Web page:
I have seen good doctors leave the field of medicine due to Insurance Corporation interference, and/or move out of the country to avoid it and reduce the stress in their own lives. As knowledgeable doctors leave, they have been replaced by doctors with less knowledge than intelligent nurses.

      So, no nurse Mendoza I do not agree with your generation’s idea of let the doctor do his job and nurses just blindly follow their orders. I have saved a few doctors butt’s in my career. I have caught things they have missed. I have had doctors ask me why I because a nurse rather than a doctor–with one going so far as to bring in a packet to apply for med school.

      In my day nurse’s were always patient advocates, not a doctor’s servant. Now we see the end result of this new training of nurses–the 3rd leading of death in America is now Medical Care … the very thing that is suppose to keep a person healthy.

  4. Ginncat

    Unfortunately this was my own child -21 yr old, who is a hypochondriac : she was complaining of urinary problems and adding symptom along the way until I hear her tell NP ” my Urea hurts all the time, getting real bad since yesterday, not I can’t pee” I know Web MD had something to do with this- it was all I could do not to burst out laughing in her face, I left room

  5. amt838

    When nurse’s self diagnose or are an advocate for family and friends you’ve probably saved a life. From my father who had a benign brain tumor removed in the 1970’s who did really well eating and drinking ,Until he had a total knee replaced in 2008 when the relatively new nurse gave his medications in THICKIT without being crushed post op. Guess what happened .You guessed aspiration pneumonia.Then to be told they had to wait for the internist before they could do anything.Wrong!You pull the light out of the wall in his room and say “code Blue”Yes he ended up tubed,total body shut down .Sad to day he did pass.My sister and I are both nurses and we couldn’t save him.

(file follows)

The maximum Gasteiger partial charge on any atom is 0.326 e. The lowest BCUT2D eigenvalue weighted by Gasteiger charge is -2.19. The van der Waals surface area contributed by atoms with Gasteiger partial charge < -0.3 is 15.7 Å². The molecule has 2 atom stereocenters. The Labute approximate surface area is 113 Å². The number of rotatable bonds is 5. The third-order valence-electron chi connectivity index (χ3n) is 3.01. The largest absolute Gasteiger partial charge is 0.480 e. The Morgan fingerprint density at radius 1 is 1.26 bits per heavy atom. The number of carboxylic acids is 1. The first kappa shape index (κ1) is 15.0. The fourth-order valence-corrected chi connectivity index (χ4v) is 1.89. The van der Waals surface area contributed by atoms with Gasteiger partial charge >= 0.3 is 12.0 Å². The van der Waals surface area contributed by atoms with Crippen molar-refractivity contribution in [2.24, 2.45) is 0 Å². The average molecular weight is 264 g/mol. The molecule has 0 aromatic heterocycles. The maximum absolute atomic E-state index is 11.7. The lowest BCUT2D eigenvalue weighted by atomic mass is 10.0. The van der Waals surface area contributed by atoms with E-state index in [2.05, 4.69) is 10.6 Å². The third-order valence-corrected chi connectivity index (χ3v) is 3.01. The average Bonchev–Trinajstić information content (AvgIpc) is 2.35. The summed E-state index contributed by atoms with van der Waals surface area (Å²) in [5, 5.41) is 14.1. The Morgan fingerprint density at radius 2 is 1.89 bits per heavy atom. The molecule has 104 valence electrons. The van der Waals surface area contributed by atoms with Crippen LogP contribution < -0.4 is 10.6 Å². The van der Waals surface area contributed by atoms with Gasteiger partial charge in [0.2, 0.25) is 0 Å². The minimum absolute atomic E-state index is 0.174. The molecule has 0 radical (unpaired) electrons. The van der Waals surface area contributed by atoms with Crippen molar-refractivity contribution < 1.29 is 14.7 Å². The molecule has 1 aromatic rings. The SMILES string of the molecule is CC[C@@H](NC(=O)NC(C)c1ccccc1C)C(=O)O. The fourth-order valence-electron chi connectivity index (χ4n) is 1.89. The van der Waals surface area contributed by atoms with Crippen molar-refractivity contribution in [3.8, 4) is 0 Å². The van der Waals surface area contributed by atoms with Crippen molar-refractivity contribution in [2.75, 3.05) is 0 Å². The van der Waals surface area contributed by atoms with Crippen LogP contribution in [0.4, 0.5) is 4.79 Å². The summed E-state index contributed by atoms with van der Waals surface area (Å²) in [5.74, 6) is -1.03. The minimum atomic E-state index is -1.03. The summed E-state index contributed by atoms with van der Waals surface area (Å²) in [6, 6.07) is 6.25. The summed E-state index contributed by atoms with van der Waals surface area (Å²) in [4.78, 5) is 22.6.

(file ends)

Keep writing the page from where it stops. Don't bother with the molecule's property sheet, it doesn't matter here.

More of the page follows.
Myself I fell at work out of a broken roll away chair.I ended up fall spread eagle of the cement floor.I immediately became dizzy ,and developed pain in my right shoulder.The hospital didn’t want to transfer me to hospital as they did think it was serious despite my concerns.This was Sept 1,2006.I went to the ER I used to work at and they found a level 4 encapsulated spline.They transferred me to Rhode Island Hospital a major trauma center.They kept sending me home as a pain medication issue.Then they tried an embolization pain was excruciating.They sent me home again.I went back to my ER I had 4 more liters of blood in my spleen.and sob.RIH did readmit me but stuck me in a corner and pretty much for got me.ONe resident kept coming to see me and making a joke that this was a pain med bla bla bla. Finally Oct 25 Icalled My OBGYN who is on staff and does family practice. Explained to him the story that I was going into rabdo my output was dropping/;pulse was going up/ BP was in the toilet/couldn’t breath .Help me.He rushed me into xray and CT.My H&h 7/12 My left lung had collapse and my spleen was filled again.I spent the next 10 hours in surgery .the next 3 weeks in ICU ( extubated myself.)and 4 weeks on the floors.What would have happened if I didn’t take it into my own hands and call him?I was going into the OR and said to the chief resident “Do you still think this is a pain Med issue asshole?”Never be afraid to speak up!!!

  6. Nailil

    These days there are more of working diagnosis than actual diagnosis. A pt is admitted and the diagnosis is ?? Pneumonia, because he/she presented with symptoms of Pneumonia but the lab tests and chest cray are normal.

  7. Nailil

    These days there are more of working diagnosis than actual diagnosis. A pt is admitted and the diagnosis is ?? Pneumonia, because he/she presented with symptoms of Pneumonia but the lab tests and chest x ray is normal.